Frietas wrote: "A hearing in August 1998 on the subject of global warming before the U.S. House Committee...revealed that the IPCC scientific report was deceptively altered by Santer et. al to convey the misleading impression to the public that there is a "discernible human influence on climate" that will lead to catastrophic warming.... [A paper] published in Nature showed the research on which the IPCC "discernible influence" statement is based used only a portion of the available atmospheric temperature data, with no scientifically defensible reason for not using the entire data set. When the full data set was used, the previously identified warming trend disappeared." (IPCC global warming report). Sheppard argues that some environmental issues like global warming is a scam and it's not anthropogenic. It is made to force people to buy billions of green products and to make the government spend billions of dollars on research with the help of mass media.

Venturaargues that Ben Santer and Maurice Strong were linked together. Maurice Strong was the secretary general of the UN conference on the Human Environment in Stockholm in 1972, which was organized in response to the dramatic increase in international environmental concern in 1960's. This was the first international conference which launched the green movement which aim was to establish an international framework to promote a more coordinated approach to pollution and other environmental problems. The importance of environmental issues as a focus for international concern became institutionalised, along with the principle that states have a responsibility to cooperate with efforts to manage the global commons and reduce transboundary pollution. It was argued by developing countries that they have a less historical responsibility for global pollution and resource depletion than industrialized countries, and that actions are to protect the environment had to be linked to efforts to promote their social and economical development.Southern movements began as a challenge to the “postmaterialist values” of the North, according to which the backward South was unable of developing any serious environmental movement until it became fully developed like the North.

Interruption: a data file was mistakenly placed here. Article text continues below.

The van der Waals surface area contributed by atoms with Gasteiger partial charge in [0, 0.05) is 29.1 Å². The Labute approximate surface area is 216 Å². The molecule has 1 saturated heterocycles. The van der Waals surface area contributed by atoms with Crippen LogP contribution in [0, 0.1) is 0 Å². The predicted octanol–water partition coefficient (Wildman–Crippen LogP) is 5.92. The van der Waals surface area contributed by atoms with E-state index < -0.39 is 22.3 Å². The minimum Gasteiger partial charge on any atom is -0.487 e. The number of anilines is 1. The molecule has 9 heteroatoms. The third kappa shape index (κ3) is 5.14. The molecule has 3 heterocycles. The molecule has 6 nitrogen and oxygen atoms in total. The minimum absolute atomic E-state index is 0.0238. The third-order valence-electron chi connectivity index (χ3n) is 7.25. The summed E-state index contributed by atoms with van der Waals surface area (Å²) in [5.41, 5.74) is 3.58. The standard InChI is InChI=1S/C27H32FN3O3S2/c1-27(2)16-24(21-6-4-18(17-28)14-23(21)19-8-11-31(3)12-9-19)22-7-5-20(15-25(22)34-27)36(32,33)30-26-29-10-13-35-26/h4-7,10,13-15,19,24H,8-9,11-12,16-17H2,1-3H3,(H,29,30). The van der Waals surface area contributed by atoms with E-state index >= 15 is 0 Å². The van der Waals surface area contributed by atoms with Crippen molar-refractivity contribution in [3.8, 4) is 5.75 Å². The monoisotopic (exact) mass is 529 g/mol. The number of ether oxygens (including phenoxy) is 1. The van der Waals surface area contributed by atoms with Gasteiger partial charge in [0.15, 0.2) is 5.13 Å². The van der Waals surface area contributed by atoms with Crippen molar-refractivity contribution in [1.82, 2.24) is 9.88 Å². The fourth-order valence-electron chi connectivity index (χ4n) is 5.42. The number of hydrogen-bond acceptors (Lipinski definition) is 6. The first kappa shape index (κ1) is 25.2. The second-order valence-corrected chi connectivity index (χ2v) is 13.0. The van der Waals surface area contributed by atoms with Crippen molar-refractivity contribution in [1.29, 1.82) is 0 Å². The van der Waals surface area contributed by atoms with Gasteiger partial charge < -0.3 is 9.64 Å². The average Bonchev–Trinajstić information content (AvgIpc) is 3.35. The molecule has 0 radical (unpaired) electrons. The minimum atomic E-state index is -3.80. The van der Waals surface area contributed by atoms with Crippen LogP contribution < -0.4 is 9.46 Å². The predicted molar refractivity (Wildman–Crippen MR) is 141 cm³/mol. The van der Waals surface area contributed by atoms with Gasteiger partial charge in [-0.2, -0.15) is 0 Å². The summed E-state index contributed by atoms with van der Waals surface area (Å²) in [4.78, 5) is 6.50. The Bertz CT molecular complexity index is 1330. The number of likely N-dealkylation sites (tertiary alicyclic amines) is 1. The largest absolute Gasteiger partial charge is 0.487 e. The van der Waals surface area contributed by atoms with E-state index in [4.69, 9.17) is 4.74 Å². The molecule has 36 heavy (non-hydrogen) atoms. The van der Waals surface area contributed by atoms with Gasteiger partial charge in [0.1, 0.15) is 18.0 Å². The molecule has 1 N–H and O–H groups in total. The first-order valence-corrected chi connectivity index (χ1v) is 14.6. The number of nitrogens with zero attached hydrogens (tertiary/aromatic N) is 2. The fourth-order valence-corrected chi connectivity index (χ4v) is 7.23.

Strong argues in one of his interview that "under the polluter payer's principle, those who created the damage should pay for it, and of course we and the industrialised countries are creating most of it and therefore we need to pay for most of it". Roughly 80% of world’s resources are utilized by 20% of population that lives in Europe and North America which makes those countries the ones who will pay the most for the used resources. Industrialised countries also sent their waste to third world war countries which created a political issue among the nations. NGOs from many countries gathered to oversee the entire proceedings of the conference, to exert political pressure on the participants, and to network, thus establishing a practice that has continued ever since. Strong was the first director of UNEP and he also organised the conference in Rio de Janeiro in 1992. Ventura argues that he wasn't a proper environmentalist and that he only was seeking money by deliberately manipulating the data using Ben Santer as he was the convening lead author of IPCC second assessment on climate change to promote environmental issues. Strong stepped down from his UN post in 2005 because he was involved in the food for oil scandal.He issued himself a cheque in a sum of $988,885,in 1997 while working for ANNAN. Ventura also argues that Strong used Al Gore as a front man who was 45th vice president of US and now an American environmental activist who starred in the 2006 documentary An Inconvenient Truth, to educate citizens about global warming. This was done to manipulate people to be more environmentally friendly and to make governments spend even more money.

To conclude, environment emerged as a political issue at the end of 20th century, because of capitalist interests to step into a new market to generate surplus value known as profit (Marx, Communist manifesto). To generate profits, capitalists used governments as administrative unit to increase consumerism, promote the negative impact on the planet and to make citizens of industrialised countries pay for the waste they produced so that capitalists could generate profits in terms of taxes, new products, research etc.  Chavez argues: "If the climate was the bank, then the capitalists would save it". He also argues that the only way to save the world is to abolish bourgeoisie society and to have a new system (Chavez, Copenhagen summit 2009). Fresco argues that a better system would be a technology led system known as Venus project which does not promote capitalist interests and would therefore save our planet.